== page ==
So exactly what is estrogen, progesterone, and testosterone? Well, estrogen is the sex horomone that prepares a woman's uterus for pregnancy. Progesterone is another chemical in women that also prepares the uterus for pregnancy and helps maintain it. Now, in the boys, testosterone is simply the male sex horomone that creates sperm and other male sex organs. Each of these sex horomones have three main chemicals in them, carbon, hydrogen, and oxygen.

So, in teenagers, the best explaination for our emotions is puberty. We all go through it, so we all have to deal with it.

To read more about emotions follow this link:
Citation:Schroff Pendley, Jennifer. (2007, October). //Why Am i in such a bad mood?//. Retrieved from

Post #9:

Why Am I Yawning?

Here's a very short video to start us off:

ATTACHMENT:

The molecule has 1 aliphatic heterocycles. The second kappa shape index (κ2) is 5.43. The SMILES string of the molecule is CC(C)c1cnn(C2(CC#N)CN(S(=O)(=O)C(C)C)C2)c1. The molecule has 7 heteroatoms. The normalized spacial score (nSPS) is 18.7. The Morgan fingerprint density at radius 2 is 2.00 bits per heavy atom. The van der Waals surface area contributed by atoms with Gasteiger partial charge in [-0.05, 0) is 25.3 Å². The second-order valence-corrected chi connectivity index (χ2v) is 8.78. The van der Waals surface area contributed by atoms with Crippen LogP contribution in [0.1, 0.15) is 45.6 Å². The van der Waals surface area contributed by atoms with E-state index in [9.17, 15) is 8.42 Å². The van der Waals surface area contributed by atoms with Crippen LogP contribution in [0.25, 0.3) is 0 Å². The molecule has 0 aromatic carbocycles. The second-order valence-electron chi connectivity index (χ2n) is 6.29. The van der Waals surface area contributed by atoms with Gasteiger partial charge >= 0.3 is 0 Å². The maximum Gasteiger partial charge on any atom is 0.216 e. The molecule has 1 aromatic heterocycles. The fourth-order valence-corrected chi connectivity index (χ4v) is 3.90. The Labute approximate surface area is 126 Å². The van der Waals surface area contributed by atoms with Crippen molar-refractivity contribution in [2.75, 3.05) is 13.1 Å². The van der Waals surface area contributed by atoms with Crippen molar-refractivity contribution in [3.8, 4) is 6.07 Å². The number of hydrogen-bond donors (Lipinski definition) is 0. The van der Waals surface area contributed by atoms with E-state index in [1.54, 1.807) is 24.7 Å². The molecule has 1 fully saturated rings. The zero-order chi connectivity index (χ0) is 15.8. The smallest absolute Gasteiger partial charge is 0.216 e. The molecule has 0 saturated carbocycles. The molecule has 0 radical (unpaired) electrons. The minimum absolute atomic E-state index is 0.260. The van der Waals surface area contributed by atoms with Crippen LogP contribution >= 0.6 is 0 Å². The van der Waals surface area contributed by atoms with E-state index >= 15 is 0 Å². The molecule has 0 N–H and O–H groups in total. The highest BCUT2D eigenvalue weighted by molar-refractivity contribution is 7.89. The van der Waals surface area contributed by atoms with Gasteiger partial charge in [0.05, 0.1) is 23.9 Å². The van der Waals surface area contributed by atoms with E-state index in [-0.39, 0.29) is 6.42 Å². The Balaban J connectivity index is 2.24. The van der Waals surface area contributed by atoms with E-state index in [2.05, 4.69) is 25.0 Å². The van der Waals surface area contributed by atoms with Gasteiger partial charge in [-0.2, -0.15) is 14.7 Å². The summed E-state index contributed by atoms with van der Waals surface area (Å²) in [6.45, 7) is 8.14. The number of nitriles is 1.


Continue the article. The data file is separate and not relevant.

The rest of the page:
So how many of you yawned after watching that video? I didn't but I was very close. Is it because yawns are contagious? Is it because I'm tired or stressed? Well, first we should look into what a yawn is.

A yawn is an involuntary actions where we open our mouths widely and breathe deeply. We know it's involuntary because we started yawning before we were born. Research has proven that 11-week-old fetuses yawn. Also, there's a lot at work when you yawn. Your mouth opens wide and your jaw drops down so that you can take in as much as possible, all the air is taken to your lungs, your abdominal muscles flex and your diaphragm is pushed down.

Many dictionaries will tell you that yawning occurs because you're tired; however, there's more to it. Not too many tests have been done, but many theories have arised. Here are some of the theories I have discovered: